Second, church discipline provides an opportunity for repentance, renewal, restoration, and growth. Restoration is one of the primary goals of church discipline. As the Westminster Confession of Faith states, “Church censures are necessary for the reclaiming and gaining of offending brethren” (30.3). When a person is confronted with his or her sin and the necessity of repentance, the Lord holds out an opportunity for the transgressor to turn from the path of rebellion and once again walk with Christ. When discipline results in repentance, the church should forgive and comfort the penitent so that the sorrow they feel for their sin might not overwhelm them (2 Cor. 2:7). Through the ministry of the gospel, the doors of the church should be swung open to the penitent, and they should be restored to a place of good standing among the saints. When that is done properly, restored believers are not treated as second-class church members but as brothers and sisters who are a vital part of the fellowship.
With repentance comes a renewed sense of grace. When church discipline leads a person to acknowledge his transgression and seek the Lord’s pardon through Christ, the blood of Jesus applied to the conscience provides comfort and a sense of relief as guilt and shame are washed away (1 John 1:9). This experience of grace leads to gratitude and growth through the hard-learned lessons that come through the process of correction. Though discipline may be painful at the time, the disciplined offender should experience a sense of peace from the fact that the Lord intends the censures of the church to effect spiritual good and not harm. He intends discipline to be a means whereby believers may share in His holiness (Heb. 12:10).
Finally, church discipline is an expression of the church’s faithfulness, and that should comfort us as well. While the work of discipline purges the sin that can affect the entire church and vindicates Christ’s honor and the profession of the gospel (WCF 30.3), the work of discipline is never easy. No faithful elder enjoys it. In my experience, godly elders weep and pray over the wayward and long to see their repentance rather than seeking to bar them from the Lord’s Table or to excommunicate them from the fellowship of the church. When the errant are defiant, however, those same godly elders must be faithful to Christ and their calling and do what is necessary for the good of the church and for the good of the offender’s soul.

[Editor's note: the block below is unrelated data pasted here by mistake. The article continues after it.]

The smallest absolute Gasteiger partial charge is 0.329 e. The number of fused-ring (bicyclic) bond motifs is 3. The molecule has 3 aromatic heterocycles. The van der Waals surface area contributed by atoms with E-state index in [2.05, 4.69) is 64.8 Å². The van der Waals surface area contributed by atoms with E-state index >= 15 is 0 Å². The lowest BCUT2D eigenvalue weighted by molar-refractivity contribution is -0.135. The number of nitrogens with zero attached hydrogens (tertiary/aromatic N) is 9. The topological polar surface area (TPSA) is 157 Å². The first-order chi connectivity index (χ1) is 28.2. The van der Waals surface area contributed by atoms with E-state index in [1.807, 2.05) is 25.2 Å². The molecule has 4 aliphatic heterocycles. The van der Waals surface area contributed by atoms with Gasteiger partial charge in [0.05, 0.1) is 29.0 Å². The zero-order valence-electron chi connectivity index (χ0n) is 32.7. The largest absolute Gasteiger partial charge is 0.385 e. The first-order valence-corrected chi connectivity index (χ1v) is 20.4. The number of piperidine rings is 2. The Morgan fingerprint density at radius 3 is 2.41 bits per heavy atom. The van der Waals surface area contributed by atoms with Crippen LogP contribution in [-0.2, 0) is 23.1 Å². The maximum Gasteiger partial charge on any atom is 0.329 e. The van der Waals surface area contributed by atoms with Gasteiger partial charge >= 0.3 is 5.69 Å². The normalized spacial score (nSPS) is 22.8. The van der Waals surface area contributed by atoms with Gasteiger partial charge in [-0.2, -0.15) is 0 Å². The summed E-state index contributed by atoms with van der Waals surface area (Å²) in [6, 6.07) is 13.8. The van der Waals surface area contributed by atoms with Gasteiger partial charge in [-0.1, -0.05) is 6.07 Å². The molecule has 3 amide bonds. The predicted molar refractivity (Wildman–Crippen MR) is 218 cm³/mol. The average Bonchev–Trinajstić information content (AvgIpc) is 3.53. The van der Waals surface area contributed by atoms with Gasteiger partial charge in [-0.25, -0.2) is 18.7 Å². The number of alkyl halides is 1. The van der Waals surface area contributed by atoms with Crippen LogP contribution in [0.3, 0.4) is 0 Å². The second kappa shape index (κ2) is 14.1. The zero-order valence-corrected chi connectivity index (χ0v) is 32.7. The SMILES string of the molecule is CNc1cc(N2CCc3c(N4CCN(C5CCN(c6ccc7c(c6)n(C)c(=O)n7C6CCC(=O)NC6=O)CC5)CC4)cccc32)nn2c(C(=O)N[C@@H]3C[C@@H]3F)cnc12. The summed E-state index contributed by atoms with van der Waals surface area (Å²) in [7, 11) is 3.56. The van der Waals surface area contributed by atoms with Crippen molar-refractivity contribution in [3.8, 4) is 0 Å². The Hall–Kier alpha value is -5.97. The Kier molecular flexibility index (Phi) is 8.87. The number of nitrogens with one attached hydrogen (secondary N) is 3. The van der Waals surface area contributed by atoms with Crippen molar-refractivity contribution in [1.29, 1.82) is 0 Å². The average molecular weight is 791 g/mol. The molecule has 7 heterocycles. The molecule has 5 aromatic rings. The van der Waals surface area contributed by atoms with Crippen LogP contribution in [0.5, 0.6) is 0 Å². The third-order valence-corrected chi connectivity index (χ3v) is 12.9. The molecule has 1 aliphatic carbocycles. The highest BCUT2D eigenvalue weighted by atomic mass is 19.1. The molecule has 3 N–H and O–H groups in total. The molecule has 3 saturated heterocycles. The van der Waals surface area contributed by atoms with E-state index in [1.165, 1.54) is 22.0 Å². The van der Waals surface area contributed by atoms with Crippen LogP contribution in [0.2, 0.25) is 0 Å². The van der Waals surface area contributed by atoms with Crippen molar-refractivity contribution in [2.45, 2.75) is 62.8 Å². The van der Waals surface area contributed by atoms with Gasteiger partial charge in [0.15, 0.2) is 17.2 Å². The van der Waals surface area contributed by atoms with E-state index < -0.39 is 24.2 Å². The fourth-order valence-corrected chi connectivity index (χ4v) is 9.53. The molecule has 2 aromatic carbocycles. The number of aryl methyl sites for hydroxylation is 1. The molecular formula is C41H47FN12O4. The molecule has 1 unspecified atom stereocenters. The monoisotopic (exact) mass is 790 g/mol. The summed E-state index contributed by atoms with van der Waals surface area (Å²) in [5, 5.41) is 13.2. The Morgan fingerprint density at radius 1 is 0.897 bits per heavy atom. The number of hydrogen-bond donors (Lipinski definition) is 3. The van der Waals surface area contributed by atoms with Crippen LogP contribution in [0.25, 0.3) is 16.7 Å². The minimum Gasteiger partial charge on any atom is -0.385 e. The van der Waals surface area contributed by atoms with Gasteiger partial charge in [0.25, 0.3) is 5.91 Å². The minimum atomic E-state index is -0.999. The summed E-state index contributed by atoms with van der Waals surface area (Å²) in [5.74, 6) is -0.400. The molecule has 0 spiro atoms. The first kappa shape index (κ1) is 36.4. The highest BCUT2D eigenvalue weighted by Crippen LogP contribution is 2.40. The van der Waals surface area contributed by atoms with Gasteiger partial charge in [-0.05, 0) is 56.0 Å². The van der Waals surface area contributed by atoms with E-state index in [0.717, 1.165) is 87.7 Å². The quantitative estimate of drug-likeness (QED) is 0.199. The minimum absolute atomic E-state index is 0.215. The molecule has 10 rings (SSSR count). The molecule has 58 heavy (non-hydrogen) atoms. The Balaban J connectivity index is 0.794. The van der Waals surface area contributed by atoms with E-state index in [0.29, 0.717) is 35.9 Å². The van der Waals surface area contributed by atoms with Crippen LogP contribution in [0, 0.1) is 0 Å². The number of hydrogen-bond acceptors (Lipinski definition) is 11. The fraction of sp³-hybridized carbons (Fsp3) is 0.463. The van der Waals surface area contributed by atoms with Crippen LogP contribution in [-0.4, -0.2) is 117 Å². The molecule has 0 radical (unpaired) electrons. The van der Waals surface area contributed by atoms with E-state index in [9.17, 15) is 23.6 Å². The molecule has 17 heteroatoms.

If the church allows God’s covenant and its sacramental seals of baptism and the Lord’s Supper to be denigrated by “notorious and obstinate offenders,” then it may well bring on itself the Lord’s anger (WCF 30.3). Faithfulness to the Savior and the well-being of His body demands discipline. If a church will be faithful to maintain the purity of its fellowship, then believers should be encouraged that it will also likely strive to be faithful to the other aspects of biblical doctrine and practice.
While we don’t often use the words comfort and church discipline in the same sentence, we should. We would do well to remind ourselves and others of the consolation that comes from knowing, seeing, and experiencing God’s care for His people through the exercise of scriptural correction.